14. 14. Influenza updates  Annual vaccination against influenza is recommended for all persons aged 6 months or older.  Healthy persons , non pregnant (2-49 y) with no high-risk medical conditions can receive (LAIV) or IIV.  Health care personnel, immunocompromised and pregnant should receive IIV rather than LAIV.
  15. 15. clinical form of pneumococcal disease Invasive Non-invasive * Acute otitis media ** including empyema 1. WHO. Acute Respiratory Infections (Update September 2009). 2. Centers for Disease Control and Prevention. Epidemiology and Prevention of Vaccine Preventable Diseases. The Pink Book. 11th Edition. May 2009.
  16. 16. ACIP risk groups for pneumococcal infection  (ACIP) recommends vaccination of:  All adults aged 65 years on over • The US Advisory Committeeand Immunization Practise (ACIP) recommends vaccination of: − All adults aged 65 years and with the following underlying medical conditions: Adults 19-64 years over − Adults aged 19-64 years with the following underlying medical conditions: 1- Immunocompetent persons  Chronic heart disease  Chronic lung disease Diabetes mellitus  Cerebrospinal fluid leaks  Cochlear implant  Chronic liver disease   Cigarette smoking 3-Immunocompromised persons  Congenital or acquired (HIV)     2- Functional or anatomic asplenia Sickle cell disease  Splenectomy  congenital or acquired asplenia   immunodeficiet C R F & Nephrotic Leukaemias & Lymphomas Generalised malignancy Diseases treated with immunosuppression( steroids >1 m or Biologics Solid organ transplantation 1. Centers for Disease Control and Prevention. MMWR. Prevention of Pneumococcal Disease. ACIP Recommendations 2010;59:1102–1106. 29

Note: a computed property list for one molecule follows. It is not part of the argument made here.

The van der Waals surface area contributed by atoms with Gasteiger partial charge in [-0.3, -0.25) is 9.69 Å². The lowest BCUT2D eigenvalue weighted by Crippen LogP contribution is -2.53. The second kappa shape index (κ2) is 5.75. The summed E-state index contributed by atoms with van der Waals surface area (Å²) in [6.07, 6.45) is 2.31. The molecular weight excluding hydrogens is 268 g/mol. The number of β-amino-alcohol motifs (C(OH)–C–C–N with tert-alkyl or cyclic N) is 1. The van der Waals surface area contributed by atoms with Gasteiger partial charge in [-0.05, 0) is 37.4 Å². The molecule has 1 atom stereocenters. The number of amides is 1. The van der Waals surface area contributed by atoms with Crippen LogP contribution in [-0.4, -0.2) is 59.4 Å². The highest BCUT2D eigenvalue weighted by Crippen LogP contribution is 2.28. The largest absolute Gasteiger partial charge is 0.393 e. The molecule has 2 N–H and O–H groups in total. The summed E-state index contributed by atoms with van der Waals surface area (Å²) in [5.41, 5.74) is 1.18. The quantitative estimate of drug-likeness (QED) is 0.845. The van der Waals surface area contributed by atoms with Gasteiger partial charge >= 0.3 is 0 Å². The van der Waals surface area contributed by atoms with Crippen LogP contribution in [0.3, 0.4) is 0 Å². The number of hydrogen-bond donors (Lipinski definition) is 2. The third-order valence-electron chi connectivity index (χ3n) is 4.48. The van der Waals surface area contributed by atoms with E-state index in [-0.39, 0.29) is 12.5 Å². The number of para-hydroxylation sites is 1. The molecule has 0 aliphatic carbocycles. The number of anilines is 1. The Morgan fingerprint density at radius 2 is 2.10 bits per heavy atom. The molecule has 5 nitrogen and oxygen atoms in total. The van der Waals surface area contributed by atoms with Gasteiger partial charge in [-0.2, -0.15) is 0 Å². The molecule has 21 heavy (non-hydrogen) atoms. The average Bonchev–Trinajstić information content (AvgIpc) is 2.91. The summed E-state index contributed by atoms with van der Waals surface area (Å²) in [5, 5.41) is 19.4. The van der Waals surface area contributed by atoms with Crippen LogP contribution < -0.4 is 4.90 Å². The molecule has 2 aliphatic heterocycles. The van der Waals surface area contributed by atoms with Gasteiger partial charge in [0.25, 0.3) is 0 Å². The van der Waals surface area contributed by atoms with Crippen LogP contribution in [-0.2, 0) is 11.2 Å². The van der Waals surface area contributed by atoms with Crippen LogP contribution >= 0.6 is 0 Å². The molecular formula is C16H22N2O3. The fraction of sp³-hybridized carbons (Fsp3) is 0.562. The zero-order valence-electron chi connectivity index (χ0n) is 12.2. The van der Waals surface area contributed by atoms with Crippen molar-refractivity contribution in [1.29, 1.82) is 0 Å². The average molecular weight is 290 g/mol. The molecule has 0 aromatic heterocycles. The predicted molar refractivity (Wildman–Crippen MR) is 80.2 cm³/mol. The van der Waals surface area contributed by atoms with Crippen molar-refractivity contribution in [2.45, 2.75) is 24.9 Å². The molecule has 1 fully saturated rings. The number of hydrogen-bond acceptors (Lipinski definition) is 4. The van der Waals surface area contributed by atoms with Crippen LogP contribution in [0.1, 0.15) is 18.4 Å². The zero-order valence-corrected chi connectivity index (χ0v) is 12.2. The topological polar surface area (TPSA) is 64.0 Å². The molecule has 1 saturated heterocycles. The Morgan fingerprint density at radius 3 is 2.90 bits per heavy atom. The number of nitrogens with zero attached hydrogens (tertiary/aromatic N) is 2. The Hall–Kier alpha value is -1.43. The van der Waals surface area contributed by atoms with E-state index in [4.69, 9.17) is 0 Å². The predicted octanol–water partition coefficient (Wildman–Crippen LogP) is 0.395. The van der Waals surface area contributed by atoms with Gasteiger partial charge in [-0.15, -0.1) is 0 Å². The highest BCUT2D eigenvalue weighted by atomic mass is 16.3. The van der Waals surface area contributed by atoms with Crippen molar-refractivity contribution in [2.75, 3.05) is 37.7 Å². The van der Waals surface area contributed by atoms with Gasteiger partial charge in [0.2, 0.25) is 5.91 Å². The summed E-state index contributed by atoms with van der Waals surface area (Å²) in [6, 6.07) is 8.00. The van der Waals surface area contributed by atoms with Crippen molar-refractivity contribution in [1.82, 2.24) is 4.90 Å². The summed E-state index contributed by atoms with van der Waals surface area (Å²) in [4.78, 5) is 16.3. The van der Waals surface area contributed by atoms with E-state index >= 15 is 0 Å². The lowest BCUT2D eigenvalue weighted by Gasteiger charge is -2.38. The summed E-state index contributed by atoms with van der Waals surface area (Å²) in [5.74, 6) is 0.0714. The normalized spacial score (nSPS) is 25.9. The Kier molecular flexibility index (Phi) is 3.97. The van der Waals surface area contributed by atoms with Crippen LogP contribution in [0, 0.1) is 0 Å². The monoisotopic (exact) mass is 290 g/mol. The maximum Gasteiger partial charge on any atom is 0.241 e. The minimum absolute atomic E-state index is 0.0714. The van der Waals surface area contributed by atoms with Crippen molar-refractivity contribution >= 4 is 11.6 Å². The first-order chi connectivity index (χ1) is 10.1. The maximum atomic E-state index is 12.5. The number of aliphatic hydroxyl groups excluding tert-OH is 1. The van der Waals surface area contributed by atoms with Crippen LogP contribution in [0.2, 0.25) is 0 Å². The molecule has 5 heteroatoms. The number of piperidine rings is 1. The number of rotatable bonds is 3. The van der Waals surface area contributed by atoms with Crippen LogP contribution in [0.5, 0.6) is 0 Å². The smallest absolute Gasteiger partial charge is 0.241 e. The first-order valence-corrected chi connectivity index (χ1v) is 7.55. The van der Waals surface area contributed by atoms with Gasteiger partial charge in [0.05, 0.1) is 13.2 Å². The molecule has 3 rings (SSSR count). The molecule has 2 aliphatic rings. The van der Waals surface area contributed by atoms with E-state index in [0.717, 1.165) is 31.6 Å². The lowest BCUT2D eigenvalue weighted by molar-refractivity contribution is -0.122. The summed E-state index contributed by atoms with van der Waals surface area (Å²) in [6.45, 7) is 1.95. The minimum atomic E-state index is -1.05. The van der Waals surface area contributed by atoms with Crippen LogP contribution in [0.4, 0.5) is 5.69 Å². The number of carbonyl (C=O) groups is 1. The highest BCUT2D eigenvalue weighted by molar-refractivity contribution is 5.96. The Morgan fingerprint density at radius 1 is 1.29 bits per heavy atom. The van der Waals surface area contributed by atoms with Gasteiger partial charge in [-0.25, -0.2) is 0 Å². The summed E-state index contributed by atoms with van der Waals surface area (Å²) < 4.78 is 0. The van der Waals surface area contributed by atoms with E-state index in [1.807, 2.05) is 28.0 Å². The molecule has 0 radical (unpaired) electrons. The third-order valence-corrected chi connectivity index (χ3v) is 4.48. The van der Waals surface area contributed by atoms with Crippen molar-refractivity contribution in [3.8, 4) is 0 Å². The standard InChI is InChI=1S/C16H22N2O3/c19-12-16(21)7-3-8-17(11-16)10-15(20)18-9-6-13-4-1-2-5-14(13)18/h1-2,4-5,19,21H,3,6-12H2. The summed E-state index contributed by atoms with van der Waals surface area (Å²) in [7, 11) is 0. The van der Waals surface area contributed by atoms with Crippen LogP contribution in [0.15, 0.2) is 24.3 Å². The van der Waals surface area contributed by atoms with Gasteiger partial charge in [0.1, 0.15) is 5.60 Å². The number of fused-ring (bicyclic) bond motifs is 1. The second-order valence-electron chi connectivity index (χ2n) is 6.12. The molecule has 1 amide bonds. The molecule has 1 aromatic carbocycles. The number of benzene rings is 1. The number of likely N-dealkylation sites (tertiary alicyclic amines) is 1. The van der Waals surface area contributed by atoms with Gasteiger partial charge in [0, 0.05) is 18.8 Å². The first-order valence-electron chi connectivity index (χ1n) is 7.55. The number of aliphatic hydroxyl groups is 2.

17. 17. Pneumococcal Vaccine Adults aged 19 years or older with underlying medical conditions should receive a single dose of PCV13 followed 8 weeks later by a dose of PPSV23
  18. 18. Prevenar 13 (PCV13): 1 4 3 6B 5 9V 6A 14 7F 18C 19A 19F 23F Using CRM197 , the same carrier protein as Prevenar 1,2, with more than 20 years of experience in vaccines 3 1.Prevenar EPAR. 2. Prevenar 13 Summary of Product Characteristics March 2012. 3. Centers for Disease Control and Prevention. Update: Haemophilus influenzae type b vaccine. MMWR. 1989;38:14. http://www.cdc.gov/mmwr/preview/mmwrhtml/00001330.html. Accessed May 24, 2011.
  19. 19. SHINGLES(HERPES ZOSTER)
  20. 20. Effect Of Herpes Zoster Vaccine
  21. 21. Herpes Zoster / Shingles  Live attenuated VZV in amount 14 times greater in minimum potency than varicella vaccine ,to elicit a significant increase in the CMI to VZV among older adults  Since 2006, the ACIP/CDC recommends to vaccinate all people > 60 y regardless of history of shingles.  CDC has recommendation and both Zoster & Pneumococcal vaccines can be administered at the same visit if indicated.
  22. 22. Herpes zoster vaccination  Only single dose.  Also persons with chronic medical conditions Can be vaccinated
  23. 23. H zoster use in immunocompromised
  24. 24. H ZOSTER for immunocompromised  Retrospective study of 463,541 with age >60 y with 1 of the following autoimmune diseases: rheumatoid arthritis, psoriasis, psoriatic arthritis, ankylosing spondylitis, or inflammatory bowel disease.  19,000 of received zoster vaccine, of them 633 patients exposed to biologics (551 anti TNF) .  Incidence of HZ within 42 days post vaccination and follow up period of 2 years.
  25. 25. Demographic Data
  26. 26. immunosuppressive Treatment